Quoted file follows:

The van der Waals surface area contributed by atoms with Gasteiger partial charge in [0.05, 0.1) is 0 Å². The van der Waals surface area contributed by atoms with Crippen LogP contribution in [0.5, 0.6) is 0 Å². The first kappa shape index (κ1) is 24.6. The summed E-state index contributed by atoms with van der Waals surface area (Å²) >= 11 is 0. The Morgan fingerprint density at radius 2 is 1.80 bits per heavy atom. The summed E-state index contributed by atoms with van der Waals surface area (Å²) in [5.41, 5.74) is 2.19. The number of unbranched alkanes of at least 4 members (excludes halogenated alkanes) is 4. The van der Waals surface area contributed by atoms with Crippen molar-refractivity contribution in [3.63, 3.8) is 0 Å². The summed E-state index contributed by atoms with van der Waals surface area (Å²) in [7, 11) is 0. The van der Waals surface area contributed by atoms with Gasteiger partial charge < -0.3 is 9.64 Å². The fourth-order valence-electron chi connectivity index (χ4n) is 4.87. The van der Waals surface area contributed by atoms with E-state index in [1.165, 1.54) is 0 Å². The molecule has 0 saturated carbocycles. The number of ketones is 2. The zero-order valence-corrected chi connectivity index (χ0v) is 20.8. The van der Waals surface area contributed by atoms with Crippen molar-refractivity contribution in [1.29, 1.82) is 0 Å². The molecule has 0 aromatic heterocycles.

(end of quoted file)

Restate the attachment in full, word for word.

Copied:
The van der Waals surface area contributed by atoms with Gasteiger partial charge in [0.05, 0.1) is 0 Å². The van der Waals surface area contributed by atoms with Crippen LogP contribution in [0.5, 0.6) is 0 Å². The first kappa shape index (κ1) is 24.6. The summed E-state index contributed by atoms with van der Waals surface area (Å²) >= 11 is 0. The Morgan fingerprint density at radius 2 is 1.80 bits per heavy atom. The summed E-state index contributed by atoms with van der Waals surface area (Å²) in [5.41, 5.74) is 2.19. The number of unbranched alkanes of at least 4 members (excludes halogenated alkanes) is 4. The van der Waals surface area contributed by atoms with Crippen molar-refractivity contribution in [3.63, 3.8) is 0 Å². The summed E-state index contributed by atoms with van der Waals surface area (Å²) in [7, 11) is 0. The van der Waals surface area contributed by atoms with Gasteiger partial charge < -0.3 is 9.64 Å². The fourth-order valence-electron chi connectivity index (χ4n) is 4.87. The van der Waals surface area contributed by atoms with E-state index in [1.165, 1.54) is 0 Å². The molecule has 0 saturated carbocycles. The number of ketones is 2. The zero-order valence-corrected chi connectivity index (χ0v) is 20.8. The van der Waals surface area contributed by atoms with Crippen molar-refractivity contribution in [1.29, 1.82) is 0 Å². The molecule has 0 aromatic heterocycles.